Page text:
There might not have been much of an impact on the team, but there would have been on Greg McElroy. He surely would have been cut and would have lost his moment in the sun against the Arizona Cardinals. No matter what happens the rest of his career, McElroy will have a great NFL memory from that day which would have been lost if Russell Wilson was a Jet.

Wilson would have come off the bench that day to beat the Cardinals. He also would have gotten the starts the last two weeks against the Chargers and the Bills. There's a chance the Jets would have beaten the Chargers with Wilson starting instead of McElroy. There is a very good chance the Jets would have beaten the Bills with Wilson the last week of the season.

This would have created an interesting scenario. Could Mike Tannenbaum have gotten into Woody Johnson's ear and said, "See, I picked Wilson, but Rex wouldn't play him." Rex Ryan certainly would have felt more heat for sticking with Sanchez for so long. Still, Tannenbaum might have sealed his fate with so many terrible contracts, including the Sanchez extension, and a disappointing season prior to December. The owner loves the attention Rex Ryan brings to the team so things might not have been so different there.

Things certainly would have been different in Seattle. While their offense was built around the run game, Wilson's sky high efficiency was a key reason the Seahawks surprised so many. Having a duel threat quarterback was also a reason their run game was so excellent. When the quarterback can run, the defense cannot all fly at a running back on a handoff. It might be a fake. The quarterback can pull the ball back and take off to the corner if everybody is flying to the back. It is probably not a coincidence Marshawn Lynch had the best year of his career with Wilson as his quarterback. Matt Flynn would have started in Seattle. It does not seem implausible to guess the Seahawks would have won maybe three less games with Flynn, finished 8-8, and missed the Playoffs.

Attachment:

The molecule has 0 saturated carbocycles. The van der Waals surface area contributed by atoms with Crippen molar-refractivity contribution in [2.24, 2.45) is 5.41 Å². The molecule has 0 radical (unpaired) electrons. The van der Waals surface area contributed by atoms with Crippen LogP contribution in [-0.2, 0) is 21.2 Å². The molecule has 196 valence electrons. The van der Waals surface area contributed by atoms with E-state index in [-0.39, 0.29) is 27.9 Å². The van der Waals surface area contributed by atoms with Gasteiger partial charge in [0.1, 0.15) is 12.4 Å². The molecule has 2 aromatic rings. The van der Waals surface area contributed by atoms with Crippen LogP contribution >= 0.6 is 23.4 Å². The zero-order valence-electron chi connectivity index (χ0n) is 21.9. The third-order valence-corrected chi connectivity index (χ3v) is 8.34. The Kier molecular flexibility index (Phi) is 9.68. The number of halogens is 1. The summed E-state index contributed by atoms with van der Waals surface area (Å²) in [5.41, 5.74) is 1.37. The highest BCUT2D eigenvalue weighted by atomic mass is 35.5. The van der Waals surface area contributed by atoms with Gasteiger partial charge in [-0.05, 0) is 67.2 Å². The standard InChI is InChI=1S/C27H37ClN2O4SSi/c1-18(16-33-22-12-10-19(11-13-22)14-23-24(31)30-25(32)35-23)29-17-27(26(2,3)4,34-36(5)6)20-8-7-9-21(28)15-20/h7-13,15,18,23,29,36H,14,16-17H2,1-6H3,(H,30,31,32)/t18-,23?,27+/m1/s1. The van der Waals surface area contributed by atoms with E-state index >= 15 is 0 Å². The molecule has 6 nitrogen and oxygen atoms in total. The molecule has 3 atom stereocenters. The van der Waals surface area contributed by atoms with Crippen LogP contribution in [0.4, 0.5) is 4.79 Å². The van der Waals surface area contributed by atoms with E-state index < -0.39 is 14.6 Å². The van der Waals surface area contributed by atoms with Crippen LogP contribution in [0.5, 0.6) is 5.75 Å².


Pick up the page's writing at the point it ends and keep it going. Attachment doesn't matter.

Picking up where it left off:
This is where things get interesting. With an unremarkable Seahawks team, would John Idzik have been a general manager candidate? Teams usually look to grab executives from successful franchises. These guys have been around winning. They have seen a winning strategy put into place. They are likely to bring over some of the same talented people from their old team to their new team. If Seattle was less successful in 2012, Idzik would have been a tougher sell. It would have been a third straight unremarkable year for that regime. Jets fans would not have been thrilled with a choice from a team mired in mediocrity. Another choice might have been made.

As far as the Draft goes, the Jets might not have gone with Geno Smith if Wilson was already on the team. That might have opened up the use of a second round pick for a wide receiver to help Wilson out.

Was it for the best that the Jets did not get Wilson? The easy answer is no. We really cannot say at this point, however. The real answer will depend on how Wilson and Idzik perform over the next several years.